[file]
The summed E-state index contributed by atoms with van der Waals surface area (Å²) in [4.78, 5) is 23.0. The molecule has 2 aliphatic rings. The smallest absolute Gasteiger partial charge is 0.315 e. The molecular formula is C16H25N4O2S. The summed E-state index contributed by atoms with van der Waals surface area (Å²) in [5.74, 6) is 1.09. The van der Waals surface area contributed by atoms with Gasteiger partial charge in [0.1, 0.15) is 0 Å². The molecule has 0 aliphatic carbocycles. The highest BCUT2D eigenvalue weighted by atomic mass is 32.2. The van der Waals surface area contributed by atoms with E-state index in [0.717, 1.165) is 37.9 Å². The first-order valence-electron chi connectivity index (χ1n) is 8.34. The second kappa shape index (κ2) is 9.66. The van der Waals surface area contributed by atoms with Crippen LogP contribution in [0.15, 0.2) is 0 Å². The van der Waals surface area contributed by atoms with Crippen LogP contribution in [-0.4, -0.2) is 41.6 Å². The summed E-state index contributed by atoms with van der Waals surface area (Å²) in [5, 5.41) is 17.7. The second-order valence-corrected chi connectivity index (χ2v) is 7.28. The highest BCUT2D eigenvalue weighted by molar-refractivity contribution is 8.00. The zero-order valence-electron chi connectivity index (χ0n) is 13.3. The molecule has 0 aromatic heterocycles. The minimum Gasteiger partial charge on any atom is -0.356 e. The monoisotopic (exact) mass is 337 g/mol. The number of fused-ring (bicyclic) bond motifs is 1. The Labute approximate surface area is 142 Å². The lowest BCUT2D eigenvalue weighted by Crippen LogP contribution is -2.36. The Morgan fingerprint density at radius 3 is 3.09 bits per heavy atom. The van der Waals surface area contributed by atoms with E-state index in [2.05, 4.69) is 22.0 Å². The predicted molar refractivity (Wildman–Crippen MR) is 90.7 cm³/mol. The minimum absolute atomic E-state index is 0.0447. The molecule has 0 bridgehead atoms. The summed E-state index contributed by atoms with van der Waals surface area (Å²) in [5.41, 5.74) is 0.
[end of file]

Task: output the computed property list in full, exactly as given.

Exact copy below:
The summed E-state index contributed by atoms with van der Waals surface area (Å²) in [4.78, 5) is 23.0. The molecule has 2 aliphatic rings. The smallest absolute Gasteiger partial charge is 0.315 e. The molecular formula is C16H25N4O2S. The summed E-state index contributed by atoms with van der Waals surface area (Å²) in [5.74, 6) is 1.09. The van der Waals surface area contributed by atoms with Gasteiger partial charge in [0.1, 0.15) is 0 Å². The molecule has 0 aliphatic carbocycles. The highest BCUT2D eigenvalue weighted by atomic mass is 32.2. The van der Waals surface area contributed by atoms with E-state index in [0.717, 1.165) is 37.9 Å². The first-order valence-electron chi connectivity index (χ1n) is 8.34. The second kappa shape index (κ2) is 9.66. The van der Waals surface area contributed by atoms with Crippen LogP contribution in [0.15, 0.2) is 0 Å². The van der Waals surface area contributed by atoms with Crippen LogP contribution in [-0.4, -0.2) is 41.6 Å². The summed E-state index contributed by atoms with van der Waals surface area (Å²) in [5, 5.41) is 17.7. The second-order valence-corrected chi connectivity index (χ2v) is 7.28. The highest BCUT2D eigenvalue weighted by molar-refractivity contribution is 8.00. The zero-order valence-electron chi connectivity index (χ0n) is 13.3. The molecule has 0 aromatic heterocycles. The minimum Gasteiger partial charge on any atom is -0.356 e. The monoisotopic (exact) mass is 337 g/mol. The number of fused-ring (bicyclic) bond motifs is 1. The Labute approximate surface area is 142 Å². The lowest BCUT2D eigenvalue weighted by Crippen LogP contribution is -2.36. The Morgan fingerprint density at radius 3 is 3.09 bits per heavy atom. The van der Waals surface area contributed by atoms with E-state index in [2.05, 4.69) is 22.0 Å². The predicted molar refractivity (Wildman–Crippen MR) is 90.7 cm³/mol. The minimum absolute atomic E-state index is 0.0447. The molecule has 0 bridgehead atoms. The summed E-state index contributed by atoms with van der Waals surface area (Å²) in [5.41, 5.74) is 0.